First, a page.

Dhanshak is on Wednesdays and Fridays, and you better go early if you do not want it to be finished. Also, order a mutton dhanshak, no thoroughbred Parsi eats a chicken dhanshak. Both cost Rs.50 and the mutton dhanshak comes with two kebabs. There is also a vegetable dhanshak for vegetarians, Rs.40.
Parsis grade their dhanshak in five classes, the Ideal Corner dhanshak would come in class two, which is quite high. Yacht and Ripon Club dhanshaks are class one, but they are clubs, you can't eat them unless you are members or members' guests. I suggest you try the Ideal dhanshak, they use tur dal, and extra methi, which gives it a strong twang, plus both pumpkin and brinjal for body. The dhanshak masala comes from a little shop inside the Fort Market, in the rows of vegetable stalls. It is called Umrigar & Sons, and those who know it swear by it. It is expensive but the quality is excellent, and it is good for all masalas. This is my New Year tip to you. Eat the dhanshak with the Kachumber, that is already treated with vinegar.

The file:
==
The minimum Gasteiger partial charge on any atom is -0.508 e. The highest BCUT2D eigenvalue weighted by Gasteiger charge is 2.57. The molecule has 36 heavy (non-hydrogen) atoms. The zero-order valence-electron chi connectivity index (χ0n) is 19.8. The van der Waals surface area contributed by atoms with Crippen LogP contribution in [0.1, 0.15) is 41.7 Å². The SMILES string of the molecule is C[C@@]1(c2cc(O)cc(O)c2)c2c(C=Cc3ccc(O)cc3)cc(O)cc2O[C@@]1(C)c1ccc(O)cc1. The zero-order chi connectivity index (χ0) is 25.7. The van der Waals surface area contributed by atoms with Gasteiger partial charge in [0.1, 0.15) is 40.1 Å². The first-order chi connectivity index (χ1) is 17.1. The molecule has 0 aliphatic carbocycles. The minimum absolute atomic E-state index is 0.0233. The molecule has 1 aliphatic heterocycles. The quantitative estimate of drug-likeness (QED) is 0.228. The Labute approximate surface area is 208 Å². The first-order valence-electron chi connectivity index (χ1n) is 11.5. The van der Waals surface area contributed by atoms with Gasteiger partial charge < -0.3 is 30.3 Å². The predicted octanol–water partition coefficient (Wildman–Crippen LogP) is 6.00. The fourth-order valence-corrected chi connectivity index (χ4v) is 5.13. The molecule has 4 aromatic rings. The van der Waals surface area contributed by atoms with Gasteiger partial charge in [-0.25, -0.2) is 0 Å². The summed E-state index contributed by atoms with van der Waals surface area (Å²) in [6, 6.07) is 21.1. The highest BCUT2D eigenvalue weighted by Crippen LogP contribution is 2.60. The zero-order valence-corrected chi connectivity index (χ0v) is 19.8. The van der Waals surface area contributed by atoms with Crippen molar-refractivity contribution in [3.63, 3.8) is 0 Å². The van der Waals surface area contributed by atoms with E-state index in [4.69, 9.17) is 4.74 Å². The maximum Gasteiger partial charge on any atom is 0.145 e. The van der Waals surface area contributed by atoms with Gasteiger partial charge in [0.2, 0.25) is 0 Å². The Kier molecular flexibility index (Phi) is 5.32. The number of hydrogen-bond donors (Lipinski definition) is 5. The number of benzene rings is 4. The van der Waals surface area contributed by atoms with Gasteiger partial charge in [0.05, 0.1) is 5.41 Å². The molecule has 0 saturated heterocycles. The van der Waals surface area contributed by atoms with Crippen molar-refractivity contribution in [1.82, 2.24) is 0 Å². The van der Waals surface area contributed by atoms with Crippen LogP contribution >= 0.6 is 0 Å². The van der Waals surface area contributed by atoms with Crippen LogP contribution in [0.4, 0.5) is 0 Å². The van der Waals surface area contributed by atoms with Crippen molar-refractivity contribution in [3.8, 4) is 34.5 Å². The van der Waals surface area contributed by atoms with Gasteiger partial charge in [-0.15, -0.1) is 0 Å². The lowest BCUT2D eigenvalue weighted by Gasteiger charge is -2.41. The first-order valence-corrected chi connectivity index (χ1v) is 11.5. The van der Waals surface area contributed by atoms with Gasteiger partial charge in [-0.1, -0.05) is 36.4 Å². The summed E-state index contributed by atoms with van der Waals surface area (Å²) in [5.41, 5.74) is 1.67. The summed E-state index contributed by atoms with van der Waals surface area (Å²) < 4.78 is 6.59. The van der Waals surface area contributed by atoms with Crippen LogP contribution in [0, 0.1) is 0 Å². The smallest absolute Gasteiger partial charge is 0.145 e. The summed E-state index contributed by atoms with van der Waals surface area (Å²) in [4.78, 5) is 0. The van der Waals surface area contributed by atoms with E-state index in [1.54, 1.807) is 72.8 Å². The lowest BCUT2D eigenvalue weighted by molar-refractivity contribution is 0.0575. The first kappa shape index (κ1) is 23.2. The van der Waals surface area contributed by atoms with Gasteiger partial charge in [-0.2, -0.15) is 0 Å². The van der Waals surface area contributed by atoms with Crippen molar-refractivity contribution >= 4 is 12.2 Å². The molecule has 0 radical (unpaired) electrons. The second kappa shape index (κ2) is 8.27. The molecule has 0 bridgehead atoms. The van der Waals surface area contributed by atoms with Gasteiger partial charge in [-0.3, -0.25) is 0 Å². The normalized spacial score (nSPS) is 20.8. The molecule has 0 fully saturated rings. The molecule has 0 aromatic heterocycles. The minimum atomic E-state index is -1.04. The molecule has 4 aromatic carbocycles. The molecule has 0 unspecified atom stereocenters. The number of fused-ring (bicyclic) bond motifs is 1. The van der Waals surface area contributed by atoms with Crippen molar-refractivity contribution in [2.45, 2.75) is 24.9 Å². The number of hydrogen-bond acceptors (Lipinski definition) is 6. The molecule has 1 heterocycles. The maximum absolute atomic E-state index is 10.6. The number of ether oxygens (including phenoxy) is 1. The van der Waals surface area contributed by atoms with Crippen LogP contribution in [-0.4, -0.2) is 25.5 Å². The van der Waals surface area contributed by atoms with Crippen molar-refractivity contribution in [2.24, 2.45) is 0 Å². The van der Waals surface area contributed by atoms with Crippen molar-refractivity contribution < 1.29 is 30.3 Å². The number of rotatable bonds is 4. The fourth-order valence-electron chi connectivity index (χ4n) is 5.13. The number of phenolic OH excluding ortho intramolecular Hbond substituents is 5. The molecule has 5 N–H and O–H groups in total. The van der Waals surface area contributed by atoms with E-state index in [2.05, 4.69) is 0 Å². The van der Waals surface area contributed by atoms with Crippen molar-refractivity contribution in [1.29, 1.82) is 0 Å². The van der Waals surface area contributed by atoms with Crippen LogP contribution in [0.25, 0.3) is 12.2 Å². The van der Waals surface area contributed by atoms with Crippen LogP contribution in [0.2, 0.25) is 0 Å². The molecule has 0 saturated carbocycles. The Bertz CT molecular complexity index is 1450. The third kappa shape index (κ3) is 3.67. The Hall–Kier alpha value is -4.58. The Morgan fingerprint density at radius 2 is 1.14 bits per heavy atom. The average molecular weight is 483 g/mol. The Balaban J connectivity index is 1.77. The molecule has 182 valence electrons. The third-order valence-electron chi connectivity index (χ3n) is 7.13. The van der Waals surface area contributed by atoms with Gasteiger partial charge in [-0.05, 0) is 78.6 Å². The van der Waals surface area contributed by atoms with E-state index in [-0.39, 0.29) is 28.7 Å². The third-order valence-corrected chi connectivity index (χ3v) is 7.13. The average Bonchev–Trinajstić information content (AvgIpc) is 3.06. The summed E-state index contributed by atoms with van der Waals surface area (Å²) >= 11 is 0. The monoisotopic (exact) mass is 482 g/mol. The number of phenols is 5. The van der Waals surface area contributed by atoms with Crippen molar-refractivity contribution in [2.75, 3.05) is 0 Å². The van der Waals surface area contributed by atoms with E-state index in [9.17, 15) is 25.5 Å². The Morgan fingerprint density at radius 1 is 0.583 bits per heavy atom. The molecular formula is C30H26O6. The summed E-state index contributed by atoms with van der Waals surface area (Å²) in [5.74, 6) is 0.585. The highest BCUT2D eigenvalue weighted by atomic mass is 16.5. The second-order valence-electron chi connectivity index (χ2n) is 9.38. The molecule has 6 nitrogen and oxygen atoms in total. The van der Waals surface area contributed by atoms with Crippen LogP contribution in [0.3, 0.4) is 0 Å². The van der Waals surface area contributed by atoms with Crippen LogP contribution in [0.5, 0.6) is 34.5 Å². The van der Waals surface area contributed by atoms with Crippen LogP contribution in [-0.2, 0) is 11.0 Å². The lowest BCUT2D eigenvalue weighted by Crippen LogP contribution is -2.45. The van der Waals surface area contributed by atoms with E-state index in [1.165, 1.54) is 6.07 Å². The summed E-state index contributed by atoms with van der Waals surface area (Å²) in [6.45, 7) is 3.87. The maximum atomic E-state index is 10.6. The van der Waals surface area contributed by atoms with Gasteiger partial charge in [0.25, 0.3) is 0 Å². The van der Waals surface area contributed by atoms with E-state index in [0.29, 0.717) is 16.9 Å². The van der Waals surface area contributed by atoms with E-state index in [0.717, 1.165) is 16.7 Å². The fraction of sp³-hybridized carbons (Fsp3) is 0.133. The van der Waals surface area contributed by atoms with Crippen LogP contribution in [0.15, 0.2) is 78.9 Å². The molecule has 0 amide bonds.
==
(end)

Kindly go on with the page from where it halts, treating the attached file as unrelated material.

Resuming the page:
Tuesdays are for khichdi, the yellow turmeric treated rice, and it is served with a hot prawn patia, or a very wet kheema, or masoor. On Tuesdays, they also serve a masoor gosh, which is the Parsi national anthem. It is the full masoor, cooked in the juice of the meat, and the meat is with the bone. The masoor is a little wet, they give you Zend M. Zend's freshly-baked bun bread to eat with it. And remember to ask for raw onions. Not kachumber, plain raw onions. The masoor gosh costs Rs.35 and can be a meal by itself, for vegetarians there is plain masoor. Similarly, there is papdi gosh on Wednesdays, another Parsi speciality. The papri is again cooked in the juice of the meat, and full pods of garlic, unshelled, are released in it. If you ring up Ideal Corner, 262 1930, perhaps, they may arrange to send their weekly menu to you. Or pick it up the next time you are passing by.
And don't forget to go there for breakfast. They make an excellent akuri, two eggs, onions, tomatoes, coriander, chillis, not too solid, not too soft, the texture just right. And they make the Parsi poro, thick, browned and deep fried.